First published by Centre for Brexit Studies, Birmingham City University
For almost three years businesses have been crying out for certainty. The government has blithely told them to prepare for all Brexit options. Larger businesses have been able to make preparations, spending billions with consultants and in stockpiling. For small businesses coping with the day-to-day matters, it is just not possible. Whilst devolved economies have made funding available to support their SMEs, firms in England have enjoyed no such support. As former CBI President Paul Drechsler said way back in March 2017: “…in reality many firms can’t prepare because the cost of change is simply too high to even consider it ….” The malaise has infected the wider economy with the NHS seeing a flight of EU doctors and nurses, with Brexit uncertainty said by Resolution Foundation to be costing each household £1500 and growth slower by 2%. According to the Bank of England the economic output lost since the referendum is worth about £800 million ($1 billion) per week, or £4.7 million ($6 million) per hour.
Instead of reaching out following the election when it was clear the government had only the merest majority, they embraced their hard right wing, pro-Brexit ERG and the DUP, aiming to push through a Partisan Brexit agenda.
The government claimed that to be true to the plebiscite 'red lines' had to be drawn. This meant not participating in the Single Market, the Customs Union and ceasing freedom of movement. However, they did not clarify the position for either EU nationals in the UK or for British nationals in Europe. Liam Fox repeatedly claimed that rolling over EU trade deals – around 40 in total -- would be a matter of ‘seconds work’. Three years later he has rolled over just £16bn out of £117bn trade deals, with business expressing 'fury' at the UK failure to roll over EU trade deals.
Whilst businesses large and small continued to plead for clarity the Government’s Brexit deal had been voted down three times by the House of Commons, with the PM’s own hardliners being the hardest to bring into line. A confirmatory public ballot (People’s Vote), had twice topped a poll of MPs as the best outcome of this Brexit mess, and whilst our MPs had secured a longer extension to the Article 50 process right through to Oct 31st, for business this simply pushed the cliff edge further away again.
The quest for certainty remained as elusive as ever for our local businesses. Lobbying organisations called it a “point of national crisis”, with the head of the CBI urging politicians to “act in the national interest, rather than in their “narrow party interest” to “find a compromise”. Adam Marshall, Director General, British Chambers of Commerce, (BCC), put it rather more bluntly on Radio 4 Today programme, stating that whilst the Conservatives used to be known as the ‘Party of Business’, they were no longer. Speaking in March to the BCC’s Annual Conference of ‘those in Westminster’ he said: “We are angry. We are frustrated. You have let British business down.” In July last year, Grant Thornton’s International Business Report of 12 July 2018, highlighted that almost a quarter of firms had carried out no planning for Brexit with 42% believing that a plan was unnecessary. Practice Leader at Grant Thornton Birmingham, David Hillan, reflected the mindset of many businesses at the time as, ‘moving forward with their growth plans and adopting a “we’ll deal with it when it happens” approach’. However, ‘ducking and keeping their heads down’ had now given way to levels of frustration amongst business, not seen since the 1970s as they faced huge uncertainty. With just days to go before the March 29 deadline and the possibility of crashing out with No Deal, a new deadline of April 12th had been agreed giving the Prime Minister time to get her deal through Parliament by 22nd May ahead of European Elections on 23rd May. If this did not happen a further new deadline of October 31st would be applied – which whilst avoiding the uncertainty of a No Deal (up to that point) was playing havoc with automotive manufacturers who had brought forward summer closures to cope with Brexit uncertainty on the basis of the original March 29th deadline. Hillan explained the picture for one business he’d been advising with an overseas HQ, manufacturing technology equipment abroad, bringing this into the UK for further processing ahead of exporting the equipment for onward global sales, Their owner had wanted to close the UK operation following the Referendum, as he did not know what FTAs (Free Trade Agreements) might be in place post Brexit. After some lengthy discussions David had managed to persuade the owner to keep his UK operations open. However, concerns remained with the US in particular holding the view that Brexit was about the UK ‘severing’ its relationship with Europe, with all the implications this would have in terms of future investment. The impact on UK exports was already evident with the UK trade deficit mushrooming to £146.4bn over the past 12 months, up from £138bn during 2018 and up from £118bn in 2012. As research highlighted by David Smith in the Sunday Times April 14th 2019 was indicating, trade based uncertainty had resulted in more than 5,300 firms which had intended to start exporting to the EU deciding against it, and a further 5,400 businesses halting sales into the EU.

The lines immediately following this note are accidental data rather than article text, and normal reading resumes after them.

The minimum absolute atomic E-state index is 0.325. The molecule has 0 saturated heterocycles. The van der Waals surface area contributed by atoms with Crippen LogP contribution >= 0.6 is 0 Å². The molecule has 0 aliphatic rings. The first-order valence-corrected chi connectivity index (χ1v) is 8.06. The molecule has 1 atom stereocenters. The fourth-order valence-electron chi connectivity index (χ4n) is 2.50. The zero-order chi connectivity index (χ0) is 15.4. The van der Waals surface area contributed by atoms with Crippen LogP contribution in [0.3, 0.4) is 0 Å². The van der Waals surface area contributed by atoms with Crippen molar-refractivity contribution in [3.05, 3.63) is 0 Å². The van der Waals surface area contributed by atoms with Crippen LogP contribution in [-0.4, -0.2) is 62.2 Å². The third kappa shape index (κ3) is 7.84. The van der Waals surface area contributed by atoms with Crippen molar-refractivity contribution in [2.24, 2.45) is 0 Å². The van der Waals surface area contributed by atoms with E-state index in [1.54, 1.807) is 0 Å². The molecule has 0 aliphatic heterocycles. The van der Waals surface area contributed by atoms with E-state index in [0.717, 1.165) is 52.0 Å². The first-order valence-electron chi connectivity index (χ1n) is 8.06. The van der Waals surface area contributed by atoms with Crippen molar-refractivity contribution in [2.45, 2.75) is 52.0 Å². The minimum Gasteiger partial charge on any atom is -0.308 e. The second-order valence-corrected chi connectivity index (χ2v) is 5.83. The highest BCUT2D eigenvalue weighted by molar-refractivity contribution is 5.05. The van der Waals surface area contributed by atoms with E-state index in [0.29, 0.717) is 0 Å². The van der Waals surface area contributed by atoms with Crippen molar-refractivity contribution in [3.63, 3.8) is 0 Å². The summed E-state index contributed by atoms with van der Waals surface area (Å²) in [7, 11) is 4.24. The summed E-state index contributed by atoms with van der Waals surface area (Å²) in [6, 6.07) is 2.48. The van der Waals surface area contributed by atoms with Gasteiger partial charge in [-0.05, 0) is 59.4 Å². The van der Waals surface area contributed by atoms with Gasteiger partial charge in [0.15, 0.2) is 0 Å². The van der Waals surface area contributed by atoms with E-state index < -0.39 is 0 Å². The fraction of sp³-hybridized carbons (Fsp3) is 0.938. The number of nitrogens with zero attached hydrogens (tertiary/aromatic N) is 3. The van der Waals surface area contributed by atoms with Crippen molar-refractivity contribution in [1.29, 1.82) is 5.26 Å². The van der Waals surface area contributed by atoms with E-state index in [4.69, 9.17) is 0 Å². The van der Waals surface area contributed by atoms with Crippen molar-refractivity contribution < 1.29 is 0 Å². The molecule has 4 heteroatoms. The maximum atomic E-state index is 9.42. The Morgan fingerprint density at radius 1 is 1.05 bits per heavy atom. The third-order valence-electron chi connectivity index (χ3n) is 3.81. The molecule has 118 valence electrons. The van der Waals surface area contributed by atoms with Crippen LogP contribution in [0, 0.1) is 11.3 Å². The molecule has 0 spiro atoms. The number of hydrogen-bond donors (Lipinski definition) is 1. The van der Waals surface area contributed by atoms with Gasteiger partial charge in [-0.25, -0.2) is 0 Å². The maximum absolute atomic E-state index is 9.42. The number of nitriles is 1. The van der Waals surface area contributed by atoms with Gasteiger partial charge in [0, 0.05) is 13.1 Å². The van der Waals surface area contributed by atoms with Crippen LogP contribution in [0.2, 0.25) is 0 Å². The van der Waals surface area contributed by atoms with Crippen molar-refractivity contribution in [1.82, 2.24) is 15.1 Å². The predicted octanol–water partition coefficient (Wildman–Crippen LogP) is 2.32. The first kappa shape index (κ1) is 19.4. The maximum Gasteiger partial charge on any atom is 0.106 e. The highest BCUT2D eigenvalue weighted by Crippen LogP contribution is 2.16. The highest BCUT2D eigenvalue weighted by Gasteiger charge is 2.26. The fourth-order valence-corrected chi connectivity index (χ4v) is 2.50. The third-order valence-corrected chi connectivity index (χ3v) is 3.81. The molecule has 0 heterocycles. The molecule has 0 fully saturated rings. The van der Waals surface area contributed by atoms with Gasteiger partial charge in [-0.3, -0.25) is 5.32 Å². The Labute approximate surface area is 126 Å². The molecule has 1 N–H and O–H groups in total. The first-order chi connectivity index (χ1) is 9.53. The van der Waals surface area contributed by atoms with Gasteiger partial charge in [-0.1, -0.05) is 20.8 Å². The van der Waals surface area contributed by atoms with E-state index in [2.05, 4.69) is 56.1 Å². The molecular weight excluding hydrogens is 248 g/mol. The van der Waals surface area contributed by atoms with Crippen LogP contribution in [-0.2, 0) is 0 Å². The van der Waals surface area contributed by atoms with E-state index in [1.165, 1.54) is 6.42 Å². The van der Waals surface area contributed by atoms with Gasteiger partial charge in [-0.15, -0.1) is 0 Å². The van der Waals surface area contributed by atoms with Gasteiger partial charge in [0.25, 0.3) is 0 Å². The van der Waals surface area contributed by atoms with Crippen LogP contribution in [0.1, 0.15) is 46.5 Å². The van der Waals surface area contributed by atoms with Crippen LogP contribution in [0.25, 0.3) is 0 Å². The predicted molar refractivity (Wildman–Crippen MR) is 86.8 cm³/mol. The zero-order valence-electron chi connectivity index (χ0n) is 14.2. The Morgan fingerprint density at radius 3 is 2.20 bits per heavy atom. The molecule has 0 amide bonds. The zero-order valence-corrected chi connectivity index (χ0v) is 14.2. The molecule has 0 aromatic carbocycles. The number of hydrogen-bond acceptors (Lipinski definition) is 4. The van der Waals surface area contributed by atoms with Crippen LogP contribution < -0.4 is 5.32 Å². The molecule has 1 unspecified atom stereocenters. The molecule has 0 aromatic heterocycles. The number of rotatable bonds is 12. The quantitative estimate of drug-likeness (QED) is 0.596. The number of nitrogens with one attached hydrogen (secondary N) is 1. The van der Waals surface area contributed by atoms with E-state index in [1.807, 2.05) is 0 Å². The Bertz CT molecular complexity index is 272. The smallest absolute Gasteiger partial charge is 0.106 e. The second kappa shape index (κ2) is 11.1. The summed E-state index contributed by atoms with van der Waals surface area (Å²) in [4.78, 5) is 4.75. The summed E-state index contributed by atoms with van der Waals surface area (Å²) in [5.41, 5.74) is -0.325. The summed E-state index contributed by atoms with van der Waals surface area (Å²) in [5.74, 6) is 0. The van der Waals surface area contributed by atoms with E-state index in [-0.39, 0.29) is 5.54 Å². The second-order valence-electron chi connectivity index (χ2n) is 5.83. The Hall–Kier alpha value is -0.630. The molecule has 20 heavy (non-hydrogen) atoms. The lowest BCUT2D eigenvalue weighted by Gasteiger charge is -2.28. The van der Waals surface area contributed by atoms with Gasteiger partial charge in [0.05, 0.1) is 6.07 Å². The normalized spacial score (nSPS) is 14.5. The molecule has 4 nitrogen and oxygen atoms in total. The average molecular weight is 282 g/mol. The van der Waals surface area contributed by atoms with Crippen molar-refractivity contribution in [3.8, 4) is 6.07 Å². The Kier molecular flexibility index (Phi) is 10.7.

Business organisations remained up in arms using language rarely uttered before to government - not in private and certainly not in public. Whilst the financial crash was, in their view, a global event beyond the control of MPs in parliament, this was not. This crisis was of our government’s own making and the government needed to sort it out to ensure we did not slip into a serious recession brought on by continuing uncertainty and through the inability of our businesses and residents alike to plan for the future.